Why are they called red lentils when they are pink, and become yellow once cooked? Weird. All I know is they make an amazing soup! Unlike other types of lentils, these cook and break down quickly, and end up soft, almost as if they have been pureed. The first few times I made this soup it was on the stove, but recently I used the crock pot and it was even better. There really is something to slow cooking, allowing the flavors to build and grow. Either way, it’s an easy, delicious meal, any time of year. One of our favorites!!
For any followers out there who don’t love pumpkin, I do apologize. I realize this is my 3rd pumpkin recipe…so far. 🙂 I told you – I love pumpkin. And I’m going to utlilze it as much as I can this fall. The picture shows a loaf made with a combo of dried cranberries and chocolate chips. You can use one, both, or neither – it’s yummy either way!
So, if you like pumpkin, bust out the baking supplies and enjoy this tasty Pumpkin Loaf. It’s easy to make and really satisfying.
I realize hummus recipes are a dime a dozen, and store-bought versions are widely available. However, the one thing they all have in common is a lot of fat. The average prepared hummus contains 4 grams of fat for 2 tablespoons. I don’t know about you, but I could eat that much in a few bites! Most varieties contain oil, which as I’ve said before, is not a health-promoting food. It’s concentrated fat and calories (14 g of fat for just a tablespoon), and truly unnecessary in a dish like this. Prepared hummus also contains tahini, or sesame seed paste. My recipe does too, but only 1-2 tablespoons for the whole batch, which is much less than other recipes or store-bought versions. Use 1 if you want a really low-fat version, or 2 for a little more fat. You’ll see I list truffle oil as an optional addition. You don’t need it but it adds wonderful flavor. I like mine on the lemony side so I use 3 tablespoons lemon juice. Also, the amount of water you add is dependent upon how thick/thin you want the hummus. I always have a batch made up and ready to go. Recently, I spread about 2 TBS on a piece of whole grain bread, laid sliced tomatoes and sweet onion on top, drizzled with balsamic, and sprinkled with basil and pepper. I broiled it for 6-7 minutes. DELISH! See photo below.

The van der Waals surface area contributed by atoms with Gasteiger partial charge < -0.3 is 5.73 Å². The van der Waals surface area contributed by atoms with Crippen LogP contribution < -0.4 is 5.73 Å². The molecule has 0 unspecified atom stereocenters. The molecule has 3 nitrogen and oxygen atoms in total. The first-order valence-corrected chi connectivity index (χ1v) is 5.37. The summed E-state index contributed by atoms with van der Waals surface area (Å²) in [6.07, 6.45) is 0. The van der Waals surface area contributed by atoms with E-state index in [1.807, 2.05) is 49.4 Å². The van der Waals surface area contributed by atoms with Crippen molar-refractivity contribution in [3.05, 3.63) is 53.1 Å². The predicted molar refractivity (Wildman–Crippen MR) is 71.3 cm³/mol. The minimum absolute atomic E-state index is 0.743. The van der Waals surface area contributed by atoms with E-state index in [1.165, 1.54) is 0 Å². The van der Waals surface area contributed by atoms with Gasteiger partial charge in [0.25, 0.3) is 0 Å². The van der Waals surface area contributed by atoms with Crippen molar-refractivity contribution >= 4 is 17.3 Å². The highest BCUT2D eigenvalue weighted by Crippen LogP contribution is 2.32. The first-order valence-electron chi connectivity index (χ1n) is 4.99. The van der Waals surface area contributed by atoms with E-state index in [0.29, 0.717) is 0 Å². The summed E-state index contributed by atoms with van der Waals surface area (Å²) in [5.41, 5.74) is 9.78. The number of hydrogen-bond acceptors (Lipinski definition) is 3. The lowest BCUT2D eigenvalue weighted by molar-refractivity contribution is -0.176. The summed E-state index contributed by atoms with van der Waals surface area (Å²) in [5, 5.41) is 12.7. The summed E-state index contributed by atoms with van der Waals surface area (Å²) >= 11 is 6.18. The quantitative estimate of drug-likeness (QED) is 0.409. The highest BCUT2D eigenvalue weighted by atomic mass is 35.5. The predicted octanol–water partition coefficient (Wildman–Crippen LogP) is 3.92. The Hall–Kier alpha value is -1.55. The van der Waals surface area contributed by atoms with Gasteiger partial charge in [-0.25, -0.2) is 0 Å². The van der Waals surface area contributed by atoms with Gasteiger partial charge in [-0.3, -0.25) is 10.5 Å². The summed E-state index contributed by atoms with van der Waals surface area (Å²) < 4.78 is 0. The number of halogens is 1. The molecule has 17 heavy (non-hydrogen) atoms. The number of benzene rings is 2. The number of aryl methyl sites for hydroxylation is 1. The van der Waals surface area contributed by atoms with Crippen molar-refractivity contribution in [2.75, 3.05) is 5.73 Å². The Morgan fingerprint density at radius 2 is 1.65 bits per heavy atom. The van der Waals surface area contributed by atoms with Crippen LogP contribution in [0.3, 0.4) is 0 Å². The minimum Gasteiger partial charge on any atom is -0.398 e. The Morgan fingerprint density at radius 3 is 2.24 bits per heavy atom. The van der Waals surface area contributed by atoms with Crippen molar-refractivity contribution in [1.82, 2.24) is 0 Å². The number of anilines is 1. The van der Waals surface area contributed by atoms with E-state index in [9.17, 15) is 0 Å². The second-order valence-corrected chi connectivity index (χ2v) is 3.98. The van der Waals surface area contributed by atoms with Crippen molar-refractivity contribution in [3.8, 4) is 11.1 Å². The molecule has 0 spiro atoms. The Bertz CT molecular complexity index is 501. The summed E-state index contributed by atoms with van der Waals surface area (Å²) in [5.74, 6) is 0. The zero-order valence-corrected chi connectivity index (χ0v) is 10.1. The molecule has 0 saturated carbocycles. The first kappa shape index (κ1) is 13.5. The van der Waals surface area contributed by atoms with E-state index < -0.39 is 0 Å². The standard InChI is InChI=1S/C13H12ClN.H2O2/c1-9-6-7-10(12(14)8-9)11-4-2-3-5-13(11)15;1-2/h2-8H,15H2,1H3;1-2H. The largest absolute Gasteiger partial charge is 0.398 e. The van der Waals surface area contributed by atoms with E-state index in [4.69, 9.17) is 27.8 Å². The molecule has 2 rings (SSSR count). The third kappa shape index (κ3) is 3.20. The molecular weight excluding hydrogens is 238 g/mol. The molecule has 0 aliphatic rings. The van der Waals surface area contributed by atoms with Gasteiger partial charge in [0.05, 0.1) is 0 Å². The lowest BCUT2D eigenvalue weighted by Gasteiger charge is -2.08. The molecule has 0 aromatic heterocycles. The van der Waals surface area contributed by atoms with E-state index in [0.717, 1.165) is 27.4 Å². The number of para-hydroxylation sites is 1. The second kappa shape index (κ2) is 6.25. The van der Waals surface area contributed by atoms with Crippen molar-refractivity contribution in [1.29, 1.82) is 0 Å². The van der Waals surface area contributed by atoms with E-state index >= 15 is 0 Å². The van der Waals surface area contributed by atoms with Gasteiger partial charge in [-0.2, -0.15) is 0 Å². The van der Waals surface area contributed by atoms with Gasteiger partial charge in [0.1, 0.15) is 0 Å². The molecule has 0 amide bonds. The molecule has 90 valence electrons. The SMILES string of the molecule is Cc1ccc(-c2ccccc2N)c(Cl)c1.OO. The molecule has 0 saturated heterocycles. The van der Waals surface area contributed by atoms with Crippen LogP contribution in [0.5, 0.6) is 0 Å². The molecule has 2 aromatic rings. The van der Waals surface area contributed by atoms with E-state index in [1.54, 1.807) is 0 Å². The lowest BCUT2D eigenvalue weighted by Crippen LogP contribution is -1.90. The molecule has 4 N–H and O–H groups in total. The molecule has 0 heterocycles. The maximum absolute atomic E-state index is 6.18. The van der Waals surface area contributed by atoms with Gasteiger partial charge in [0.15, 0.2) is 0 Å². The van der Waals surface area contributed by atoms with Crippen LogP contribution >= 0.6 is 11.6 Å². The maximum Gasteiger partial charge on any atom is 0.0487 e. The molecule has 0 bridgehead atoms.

2/21/13 UPDATE: I’ve always known cooking your own beans, as opposed to using canned, was a nutritionally superior way to go but I didn’t fully grasp how much better a dish would taste!! Oh my. I recently got a pressure cooker (best. thing. ever.), and after soaking my chickpeas during the day (8 hours), I cooked them with water in the PC for 14 minutes. Then I made my hummus. SO creamy and flavorful. I really had no idea there would be such a marked difference. You don’t need a PC to make your own beans, but you do need to plan ahead. The forethought and time is worth it, trust me. If you use your own beans, use about 2 cups cooked for this hummus.